Jesse Owens’ medals at the 1936 Olympic Games was a performance so powerful and eloquent in its expression of defiance that it has resonated for generations since.

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Photo credit: Bettmann
Photo credit: Bettmann

It was a typically modest response from Jesse Owens as, days before the 1936 Summer Olympics, he entertained a young reporter who inquired how he’d react at the sound of the first starter pistol. Going fast was hardly in doubt: it was all the sensational track and field athlete had done since his youth, leaving onlookers bewildered whenever he graced a track meet. His astonishing speed had earned him enough accolades to guarantee a spot – in fact, three – at the 11th Olympiad in Berlin.

He was the only US team member who qualified for multiple events: the 100m, 200m and long jump (then known as the broad jump). He’d be among other notable Black teammates, including revered sprinters Ralph Metcalfe and Frank Wykoff , but ‘the one-man track team from Ohio State’ affirmed what everyone expected of the prodigious 22-year old. He would be the highlight of the Games, and the world would be eagerly watching. But as a Black man headed to Nazi Germany, his fabled appearance would come at one of the most appalling periods in history, and it would be more momentous than the spectacle itself.

Photo credit: ullstein bild Dtl.
Photo credit: ullstein bild Dtl.

Like his displays at meets across the US, Owens’s first Olympic outing, on August 2, 1936 was a stunner. He effortlessly won his first 100m heat by more than six metres, equalling his own world record of 10.3 seconds. Later, in the afternoon’s quarter finals, he'd knock this down to 10.2 seconds – though officials disallowed it as a new record because of the tailwind. The next day, his semi-final heat drew him against Wykoff, who’d won gold in the 4x100 relays in 1928 and 1932. He overtook the Iowan at 80m to beat him by a tenth of a second in 10.4. Gold in the final, as ever the prestigious centrepiece of the Games, was not guaranteed, though. To claim it, Owens needed to ensure his unpredictable starts – his only flaw – didn’t allow the formidable Metcalfe, his closest rival and 1932 Olympic silver medallist in the 100m, to take the prize.

To add to the tension, Owens was positioned in the inside lane, which was particularly muddy in the poor weather. However, a perfect start propelled him down the track and though Metcalfe closed the gap in the last 20 metres it was too late: Owens won gold in 10.3 seconds, equalling his world record. ‘This is the happiest day in my life,’ he said afterwards. ‘I guess it’s the happiest I will ever have.’

By the time he scooped medal two, for the broad jump (as the long jump was called), he was elated. He wasn’t expecting to meet Germany's Carl Ludwig ‘Luz’ Long, the statuesque European record holder who had set a new Olympic record in the preliminary rounds. ‘I was told Hitler had kept him under wraps, evidently hoping to win the jump with him,’ Owens revealed in 1960. He later admitted that Long intimidated him, so much so, that he fouled on two of his qualifying jumps. But his rival gave him some advice that would cement their future friendship: if he jumped further back from behind the board, he’d avoid a potential foul and still meet the qualifying distance of 7.15m (light work for a man who’d set a world record with a 8.13m leap the year before). The tip worked and in the final that afternoon, Owens jumped a 7.94m that the German couldn’t match. For good measure, Owens smashed Long’s briefly held Olympic record with his third jump, landing a staggering 8.06m.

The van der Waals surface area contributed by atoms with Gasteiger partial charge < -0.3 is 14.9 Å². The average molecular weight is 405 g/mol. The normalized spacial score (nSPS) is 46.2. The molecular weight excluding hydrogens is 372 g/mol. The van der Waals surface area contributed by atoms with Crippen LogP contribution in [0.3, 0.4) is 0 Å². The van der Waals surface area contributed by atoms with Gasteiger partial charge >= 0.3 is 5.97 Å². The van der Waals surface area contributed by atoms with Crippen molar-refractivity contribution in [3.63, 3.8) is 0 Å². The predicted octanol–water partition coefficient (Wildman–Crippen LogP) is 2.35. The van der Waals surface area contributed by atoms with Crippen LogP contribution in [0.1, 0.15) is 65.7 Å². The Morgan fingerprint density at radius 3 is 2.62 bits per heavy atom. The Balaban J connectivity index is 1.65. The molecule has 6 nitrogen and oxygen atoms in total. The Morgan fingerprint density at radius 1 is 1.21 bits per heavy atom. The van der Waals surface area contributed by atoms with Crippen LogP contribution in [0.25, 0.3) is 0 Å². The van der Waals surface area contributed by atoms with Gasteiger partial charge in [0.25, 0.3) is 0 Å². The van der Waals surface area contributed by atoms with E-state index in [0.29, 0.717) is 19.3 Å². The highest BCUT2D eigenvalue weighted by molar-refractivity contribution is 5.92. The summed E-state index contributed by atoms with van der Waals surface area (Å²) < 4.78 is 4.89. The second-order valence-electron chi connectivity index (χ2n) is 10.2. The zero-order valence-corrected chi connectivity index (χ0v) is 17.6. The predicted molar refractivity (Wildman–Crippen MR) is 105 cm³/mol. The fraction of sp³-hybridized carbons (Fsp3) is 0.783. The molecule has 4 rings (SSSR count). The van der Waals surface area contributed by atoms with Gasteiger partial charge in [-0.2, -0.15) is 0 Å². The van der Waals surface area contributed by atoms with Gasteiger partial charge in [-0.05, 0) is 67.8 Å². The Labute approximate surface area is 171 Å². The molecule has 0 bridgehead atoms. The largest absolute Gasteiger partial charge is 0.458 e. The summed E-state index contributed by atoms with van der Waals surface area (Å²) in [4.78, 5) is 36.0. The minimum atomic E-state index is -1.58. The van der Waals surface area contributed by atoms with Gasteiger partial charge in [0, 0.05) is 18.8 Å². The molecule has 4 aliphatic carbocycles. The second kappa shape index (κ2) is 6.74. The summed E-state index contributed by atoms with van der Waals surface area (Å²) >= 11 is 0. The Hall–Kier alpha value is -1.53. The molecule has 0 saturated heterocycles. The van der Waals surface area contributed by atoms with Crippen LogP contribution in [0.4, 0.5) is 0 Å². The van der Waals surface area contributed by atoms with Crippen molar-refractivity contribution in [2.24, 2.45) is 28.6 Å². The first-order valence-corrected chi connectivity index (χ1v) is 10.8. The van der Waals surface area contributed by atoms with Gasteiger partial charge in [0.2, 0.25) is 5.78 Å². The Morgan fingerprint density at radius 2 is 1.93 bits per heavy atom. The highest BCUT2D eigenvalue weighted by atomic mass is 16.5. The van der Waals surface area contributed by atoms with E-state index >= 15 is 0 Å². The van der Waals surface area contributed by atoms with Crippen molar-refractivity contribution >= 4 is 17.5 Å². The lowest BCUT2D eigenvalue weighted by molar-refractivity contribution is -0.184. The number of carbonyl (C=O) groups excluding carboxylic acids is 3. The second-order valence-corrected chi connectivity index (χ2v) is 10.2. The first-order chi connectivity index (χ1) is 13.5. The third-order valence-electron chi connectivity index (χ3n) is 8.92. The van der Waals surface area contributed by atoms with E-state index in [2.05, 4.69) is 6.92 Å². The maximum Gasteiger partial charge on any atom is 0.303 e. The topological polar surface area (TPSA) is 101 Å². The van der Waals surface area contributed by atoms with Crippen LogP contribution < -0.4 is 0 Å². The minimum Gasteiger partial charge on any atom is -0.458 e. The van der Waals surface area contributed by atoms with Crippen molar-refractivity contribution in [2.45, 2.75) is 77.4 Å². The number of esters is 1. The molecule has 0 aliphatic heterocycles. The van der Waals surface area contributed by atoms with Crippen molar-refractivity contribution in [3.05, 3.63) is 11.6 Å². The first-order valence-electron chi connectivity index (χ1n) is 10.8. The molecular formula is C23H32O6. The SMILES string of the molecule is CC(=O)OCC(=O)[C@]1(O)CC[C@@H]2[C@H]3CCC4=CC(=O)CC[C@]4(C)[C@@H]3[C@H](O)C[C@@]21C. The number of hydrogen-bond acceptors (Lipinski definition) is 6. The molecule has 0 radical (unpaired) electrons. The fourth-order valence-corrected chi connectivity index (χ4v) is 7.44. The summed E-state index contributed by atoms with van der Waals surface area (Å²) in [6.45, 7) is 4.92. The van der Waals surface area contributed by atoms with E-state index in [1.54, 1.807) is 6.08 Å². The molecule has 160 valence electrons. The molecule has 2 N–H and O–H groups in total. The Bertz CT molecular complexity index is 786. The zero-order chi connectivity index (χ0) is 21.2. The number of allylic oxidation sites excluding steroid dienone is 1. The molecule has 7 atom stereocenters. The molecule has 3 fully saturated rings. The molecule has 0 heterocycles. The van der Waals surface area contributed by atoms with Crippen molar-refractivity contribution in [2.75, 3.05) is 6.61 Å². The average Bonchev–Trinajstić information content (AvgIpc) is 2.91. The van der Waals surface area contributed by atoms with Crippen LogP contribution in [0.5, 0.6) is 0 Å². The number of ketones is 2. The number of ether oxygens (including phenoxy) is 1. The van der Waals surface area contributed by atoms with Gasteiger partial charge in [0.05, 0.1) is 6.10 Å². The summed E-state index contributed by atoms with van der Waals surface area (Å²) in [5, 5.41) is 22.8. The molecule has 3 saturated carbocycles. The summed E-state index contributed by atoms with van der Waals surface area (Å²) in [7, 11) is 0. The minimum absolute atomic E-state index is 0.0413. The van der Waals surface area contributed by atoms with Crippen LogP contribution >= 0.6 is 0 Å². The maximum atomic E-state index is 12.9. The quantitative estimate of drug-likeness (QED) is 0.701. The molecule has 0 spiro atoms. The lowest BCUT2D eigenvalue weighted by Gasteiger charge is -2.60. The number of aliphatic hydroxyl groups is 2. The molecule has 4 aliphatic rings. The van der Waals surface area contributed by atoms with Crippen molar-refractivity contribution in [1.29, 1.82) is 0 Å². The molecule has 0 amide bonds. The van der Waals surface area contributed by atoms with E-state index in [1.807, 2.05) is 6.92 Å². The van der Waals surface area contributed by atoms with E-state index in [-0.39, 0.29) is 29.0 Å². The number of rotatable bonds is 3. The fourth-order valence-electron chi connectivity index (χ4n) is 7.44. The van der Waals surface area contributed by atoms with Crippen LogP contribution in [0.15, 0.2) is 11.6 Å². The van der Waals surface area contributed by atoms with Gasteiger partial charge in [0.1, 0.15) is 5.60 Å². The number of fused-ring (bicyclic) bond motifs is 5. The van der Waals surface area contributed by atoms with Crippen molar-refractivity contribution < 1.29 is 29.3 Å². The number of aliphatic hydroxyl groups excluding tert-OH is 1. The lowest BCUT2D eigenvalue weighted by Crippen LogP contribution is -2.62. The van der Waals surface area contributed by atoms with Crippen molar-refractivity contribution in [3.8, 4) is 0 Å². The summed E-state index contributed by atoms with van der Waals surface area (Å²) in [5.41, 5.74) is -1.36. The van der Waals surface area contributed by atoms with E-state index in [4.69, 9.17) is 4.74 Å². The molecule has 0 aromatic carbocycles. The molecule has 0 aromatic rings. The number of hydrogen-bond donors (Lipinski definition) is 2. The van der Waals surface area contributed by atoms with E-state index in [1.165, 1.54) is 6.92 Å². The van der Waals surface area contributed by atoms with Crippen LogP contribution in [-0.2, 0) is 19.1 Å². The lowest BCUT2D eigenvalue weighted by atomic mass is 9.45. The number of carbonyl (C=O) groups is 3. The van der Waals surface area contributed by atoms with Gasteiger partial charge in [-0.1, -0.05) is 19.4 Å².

Photo credit: Bettmann
Photo credit: Bettmann

Owen’s third medal should have been his last. In the 200m final, he ran 20.7 seconds, annihilating the world record to match ‘Flying Finn’ Paavo Nurmi’s three golds in 1924. But Owens was on a high, and shared with reporters he wanted to run the relay on August 9. The original relay team comprised Marty Glickman, Foy Draper, Sam Stoller and Frank Wykoff. The coaches intended to preserve the best sprinters for the individual events, and give the other runners a chance of medals.

Controversially, Glickman and Stoller were replaced by Owens and Metcalfe. The media speculated the two, who were Jewish, were dropped to appease the Nazi regime. But as African-Americans, Owens and Metcalfe weren’t exactly the favoured alternatives. Hitler made no secret of his feelings about black people; in Mein Kampf, he wrote: ‘The Jews were responsible for bringing Negroes into the Rhineland, with the ultimate idea of bastardising the white race which they hate and thus lowering its cultural and political level so that the Jew might dominate.’

US head coach Lawson Robertson insisted he made the switch not because of anti-Semitism, but because he’d heard the German team would pull out their best runners for the relay. That threat never materialised, however, and in the final, Owens and Metcalfe built a significant lead that helped Wykoff cross the finish line in 39.8 seconds – a world-record time that stood until 1956.

Photo credit: ullstein bild
Photo credit: ullstein bild

For any athlete, winning four gold medals at a Games was an extraordinary feat, but for Owens, a Black man in Nazi Berlin, it transcended sport, demolishing Hitler’s agenda, which was to showcase his warped ideology of Aryan superiority. Yet considering the runner’s experiences in the United States, it was also deeply and painfully ironic. His Olympic glory did little to diminish the prejudice he faced in his own country, a grim reality he’d faced since his birth in the Deep South.